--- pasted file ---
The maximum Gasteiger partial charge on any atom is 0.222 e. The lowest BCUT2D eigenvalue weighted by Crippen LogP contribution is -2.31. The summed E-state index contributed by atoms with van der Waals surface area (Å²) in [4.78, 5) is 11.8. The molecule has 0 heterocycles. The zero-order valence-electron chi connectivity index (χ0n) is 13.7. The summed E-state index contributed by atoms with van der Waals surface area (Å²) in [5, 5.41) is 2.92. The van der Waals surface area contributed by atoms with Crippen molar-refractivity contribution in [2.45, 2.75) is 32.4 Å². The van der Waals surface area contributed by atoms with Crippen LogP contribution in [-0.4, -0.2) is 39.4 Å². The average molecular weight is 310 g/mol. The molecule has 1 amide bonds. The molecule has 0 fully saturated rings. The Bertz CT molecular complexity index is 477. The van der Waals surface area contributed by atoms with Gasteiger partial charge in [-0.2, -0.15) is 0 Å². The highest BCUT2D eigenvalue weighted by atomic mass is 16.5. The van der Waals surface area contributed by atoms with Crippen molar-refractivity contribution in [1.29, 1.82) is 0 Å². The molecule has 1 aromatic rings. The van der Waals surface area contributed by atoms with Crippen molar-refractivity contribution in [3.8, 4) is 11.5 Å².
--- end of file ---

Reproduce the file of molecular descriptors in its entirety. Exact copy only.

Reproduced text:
The maximum Gasteiger partial charge on any atom is 0.222 e. The lowest BCUT2D eigenvalue weighted by Crippen LogP contribution is -2.31. The summed E-state index contributed by atoms with van der Waals surface area (Å²) in [4.78, 5) is 11.8. The molecule has 0 heterocycles. The zero-order valence-electron chi connectivity index (χ0n) is 13.7. The summed E-state index contributed by atoms with van der Waals surface area (Å²) in [5, 5.41) is 2.92. The van der Waals surface area contributed by atoms with Crippen molar-refractivity contribution in [2.45, 2.75) is 32.4 Å². The van der Waals surface area contributed by atoms with Crippen LogP contribution in [-0.4, -0.2) is 39.4 Å². The average molecular weight is 310 g/mol. The molecule has 1 amide bonds. The molecule has 0 fully saturated rings. The Bertz CT molecular complexity index is 477. The van der Waals surface area contributed by atoms with Gasteiger partial charge in [-0.2, -0.15) is 0 Å². The highest BCUT2D eigenvalue weighted by atomic mass is 16.5. The van der Waals surface area contributed by atoms with Crippen molar-refractivity contribution in [1.29, 1.82) is 0 Å². The molecule has 1 aromatic rings. The van der Waals surface area contributed by atoms with Crippen molar-refractivity contribution in [3.8, 4) is 11.5 Å².